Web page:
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mke2fs <your root filesystem> creates a new, empty ext2 filesystem. Give it the -j switch for ext3, and read the manpage for more details.
 
Old 12-03-2003, 05:38 PM   #10
class_struggle
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Thanks 4 replies.

I read the mke2fs man (just about) and I don't understand how you can create a new filesystem, if you don't have a seperate partition for it to sit on.

If you do, that's fine, but I don't.

Anyhow, once you happen to have free, unpartitioned space on your HD, FDISK will allow you create a new partition, and even if it doesn't physically create a filesystem for you, it will allow you to tell the partition what type of filesystem to be expecting.

For my purposes mke2fs, isn't so interesting, but ... resize2fs is. However, it's really geared towards ext2 and not ext3, so I'm just trying to sort that out at the moment.
 
Old 12-04-2003, 05:39 PM   #11
class_struggle
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I'm going to continue posting on this thread, because I think it does follow a valid and even (fairly) common line of investigation.
However, I still haven't sorted it out 100%. In fact, I've run into some problems.

What I had to do was convert ext3 to ext2 (using TUNE2FS), then resize (using RESIZE2FS) and finally repartition using CFDISK. It worked .. cough cough .. almost. I can still read the directories and files of my old RH7.2 installation but I can't boot into it.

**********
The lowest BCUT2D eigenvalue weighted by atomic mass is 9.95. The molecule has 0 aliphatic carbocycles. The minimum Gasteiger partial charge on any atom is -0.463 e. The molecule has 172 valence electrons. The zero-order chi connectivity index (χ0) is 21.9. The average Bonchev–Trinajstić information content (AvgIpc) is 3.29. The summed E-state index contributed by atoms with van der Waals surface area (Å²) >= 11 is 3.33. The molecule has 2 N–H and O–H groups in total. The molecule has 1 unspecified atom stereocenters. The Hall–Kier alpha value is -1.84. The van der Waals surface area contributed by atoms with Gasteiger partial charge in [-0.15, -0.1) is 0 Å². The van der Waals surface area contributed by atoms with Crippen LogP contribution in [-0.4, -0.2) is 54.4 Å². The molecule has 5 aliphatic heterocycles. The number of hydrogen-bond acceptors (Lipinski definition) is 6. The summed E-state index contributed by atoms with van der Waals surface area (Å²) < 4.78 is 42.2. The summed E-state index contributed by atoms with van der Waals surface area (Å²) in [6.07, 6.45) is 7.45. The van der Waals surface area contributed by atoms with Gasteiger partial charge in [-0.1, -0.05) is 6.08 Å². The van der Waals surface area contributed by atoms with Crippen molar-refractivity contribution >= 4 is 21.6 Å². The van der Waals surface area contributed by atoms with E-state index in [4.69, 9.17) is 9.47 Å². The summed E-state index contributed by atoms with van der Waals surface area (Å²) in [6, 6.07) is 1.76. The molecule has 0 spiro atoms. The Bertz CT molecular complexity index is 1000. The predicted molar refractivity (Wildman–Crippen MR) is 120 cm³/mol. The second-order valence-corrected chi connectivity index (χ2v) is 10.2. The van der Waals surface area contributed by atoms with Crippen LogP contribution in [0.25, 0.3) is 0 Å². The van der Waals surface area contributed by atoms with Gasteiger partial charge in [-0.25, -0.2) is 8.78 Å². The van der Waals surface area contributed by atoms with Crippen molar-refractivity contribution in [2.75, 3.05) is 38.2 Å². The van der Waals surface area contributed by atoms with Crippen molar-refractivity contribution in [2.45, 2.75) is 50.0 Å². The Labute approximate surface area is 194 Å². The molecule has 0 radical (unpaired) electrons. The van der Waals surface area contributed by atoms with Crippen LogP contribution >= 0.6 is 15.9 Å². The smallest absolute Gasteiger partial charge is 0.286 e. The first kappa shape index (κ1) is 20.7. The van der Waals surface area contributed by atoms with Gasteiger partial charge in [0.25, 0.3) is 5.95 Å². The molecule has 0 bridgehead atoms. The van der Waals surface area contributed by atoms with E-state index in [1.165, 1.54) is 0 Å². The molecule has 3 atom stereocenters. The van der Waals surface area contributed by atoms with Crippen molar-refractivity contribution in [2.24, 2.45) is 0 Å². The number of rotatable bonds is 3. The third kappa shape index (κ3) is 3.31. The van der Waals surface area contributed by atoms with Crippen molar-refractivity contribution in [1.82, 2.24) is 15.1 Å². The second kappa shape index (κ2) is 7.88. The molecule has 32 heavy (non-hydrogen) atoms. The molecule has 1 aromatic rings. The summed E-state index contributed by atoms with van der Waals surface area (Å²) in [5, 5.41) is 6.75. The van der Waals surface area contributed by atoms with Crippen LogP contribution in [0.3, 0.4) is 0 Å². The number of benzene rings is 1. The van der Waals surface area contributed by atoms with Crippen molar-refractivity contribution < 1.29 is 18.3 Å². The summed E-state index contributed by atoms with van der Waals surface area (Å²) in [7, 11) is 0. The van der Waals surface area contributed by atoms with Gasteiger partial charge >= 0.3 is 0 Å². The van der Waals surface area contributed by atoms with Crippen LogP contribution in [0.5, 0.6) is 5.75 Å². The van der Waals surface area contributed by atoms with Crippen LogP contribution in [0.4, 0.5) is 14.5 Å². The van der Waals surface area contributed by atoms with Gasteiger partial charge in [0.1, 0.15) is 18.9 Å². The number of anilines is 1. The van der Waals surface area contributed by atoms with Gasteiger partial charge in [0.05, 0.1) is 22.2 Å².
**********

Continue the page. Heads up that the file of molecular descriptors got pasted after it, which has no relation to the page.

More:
Pending confirmation, it looks as if you have to tell the kernel somehow not to expect any journalling anymore (it is not enough for it to only see ext2, it does not make the assumption that just because it only sees an ext2, that there's no journalling). So I have to try and sort this out now.

However, as a halfway stop, I can report, that I have acheieved the reduction of an old ext 3 partition in order to make space for a new partition upon which I installed Knoppix/Debian Linux. So now I have two Linux Distros on the HD, as well as Windouse. Readable, writeable and not yet bootable, but that' s coming ...
 
Old 12-07-2003, 05:14 PM   #12
class_struggle
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oh ... the loneliness of it all!

Anyhow, even if there's only one reader in the audience for this thread, and even if it happens to be the resident Forum beetle, I'm going to continue.

The way to clean up your windows MBR widely accepted as fdisk /mbr, where fdisk is the DOS programme on your emergency windows bootdisk.

I tried it and it worked well. I am now able to boot into Windows, and through my Linux bootdisk, boot into Knoppix. I cannot boot into Redhat, but I have access to all its files, anyhows I'm not particuclarly interested in it anymore.

I know I can clean up the procedure with LILO or GRUB, but really, I am operational now, and it isn't totally necessary.

So that's the conclusion of this thread. I got a (bearly) working Windblows-Knoppix Dual Boot Box.

END OF STORY ***